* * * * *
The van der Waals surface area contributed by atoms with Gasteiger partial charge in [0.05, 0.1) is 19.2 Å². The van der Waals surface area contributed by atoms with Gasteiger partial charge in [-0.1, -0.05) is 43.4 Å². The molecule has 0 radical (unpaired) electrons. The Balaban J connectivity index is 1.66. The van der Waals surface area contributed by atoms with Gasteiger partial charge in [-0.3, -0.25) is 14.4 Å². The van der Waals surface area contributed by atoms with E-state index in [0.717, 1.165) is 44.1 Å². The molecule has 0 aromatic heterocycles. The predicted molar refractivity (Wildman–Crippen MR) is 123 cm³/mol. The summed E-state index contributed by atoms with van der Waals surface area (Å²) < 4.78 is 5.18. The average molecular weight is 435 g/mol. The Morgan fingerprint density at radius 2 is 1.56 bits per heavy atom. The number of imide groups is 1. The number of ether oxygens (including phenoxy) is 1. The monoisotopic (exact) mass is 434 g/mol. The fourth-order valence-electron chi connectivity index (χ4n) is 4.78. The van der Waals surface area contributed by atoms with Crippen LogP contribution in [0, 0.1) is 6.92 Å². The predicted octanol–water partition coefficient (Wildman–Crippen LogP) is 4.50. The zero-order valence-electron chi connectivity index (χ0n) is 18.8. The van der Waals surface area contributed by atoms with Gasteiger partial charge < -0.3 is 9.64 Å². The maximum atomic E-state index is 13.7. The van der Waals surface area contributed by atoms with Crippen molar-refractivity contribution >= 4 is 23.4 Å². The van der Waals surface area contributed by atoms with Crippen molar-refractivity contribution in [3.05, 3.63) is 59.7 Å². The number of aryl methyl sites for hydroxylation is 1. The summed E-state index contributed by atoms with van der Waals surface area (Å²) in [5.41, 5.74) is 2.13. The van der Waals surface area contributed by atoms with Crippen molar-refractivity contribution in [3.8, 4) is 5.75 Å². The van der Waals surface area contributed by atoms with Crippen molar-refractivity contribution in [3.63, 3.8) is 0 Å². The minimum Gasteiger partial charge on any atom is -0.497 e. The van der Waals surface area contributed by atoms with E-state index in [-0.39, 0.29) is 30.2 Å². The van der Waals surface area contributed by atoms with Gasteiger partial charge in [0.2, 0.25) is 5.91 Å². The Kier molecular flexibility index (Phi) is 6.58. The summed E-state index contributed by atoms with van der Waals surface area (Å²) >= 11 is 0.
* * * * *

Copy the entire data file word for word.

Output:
The van der Waals surface area contributed by atoms with Gasteiger partial charge in [0.05, 0.1) is 19.2 Å². The van der Waals surface area contributed by atoms with Gasteiger partial charge in [-0.1, -0.05) is 43.4 Å². The molecule has 0 radical (unpaired) electrons. The Balaban J connectivity index is 1.66. The van der Waals surface area contributed by atoms with Gasteiger partial charge in [-0.3, -0.25) is 14.4 Å². The van der Waals surface area contributed by atoms with E-state index in [0.717, 1.165) is 44.1 Å². The molecule has 0 aromatic heterocycles. The predicted molar refractivity (Wildman–Crippen MR) is 123 cm³/mol. The summed E-state index contributed by atoms with van der Waals surface area (Å²) < 4.78 is 5.18. The average molecular weight is 435 g/mol. The Morgan fingerprint density at radius 2 is 1.56 bits per heavy atom. The number of imide groups is 1. The number of ether oxygens (including phenoxy) is 1. The monoisotopic (exact) mass is 434 g/mol. The fourth-order valence-electron chi connectivity index (χ4n) is 4.78. The van der Waals surface area contributed by atoms with Crippen LogP contribution in [0, 0.1) is 6.92 Å². The predicted octanol–water partition coefficient (Wildman–Crippen LogP) is 4.50. The zero-order valence-electron chi connectivity index (χ0n) is 18.8. The van der Waals surface area contributed by atoms with Gasteiger partial charge < -0.3 is 9.64 Å². The maximum atomic E-state index is 13.7. The van der Waals surface area contributed by atoms with Crippen molar-refractivity contribution >= 4 is 23.4 Å². The van der Waals surface area contributed by atoms with Crippen molar-refractivity contribution in [3.05, 3.63) is 59.7 Å². The number of aryl methyl sites for hydroxylation is 1. The summed E-state index contributed by atoms with van der Waals surface area (Å²) in [5.41, 5.74) is 2.13. The van der Waals surface area contributed by atoms with Crippen molar-refractivity contribution in [3.8, 4) is 5.75 Å². The van der Waals surface area contributed by atoms with Crippen molar-refractivity contribution in [3.63, 3.8) is 0 Å². The minimum Gasteiger partial charge on any atom is -0.497 e. The van der Waals surface area contributed by atoms with E-state index in [-0.39, 0.29) is 30.2 Å². The van der Waals surface area contributed by atoms with Gasteiger partial charge in [0.2, 0.25) is 5.91 Å². The Kier molecular flexibility index (Phi) is 6.58. The summed E-state index contributed by atoms with van der Waals surface area (Å²) >= 11 is 0.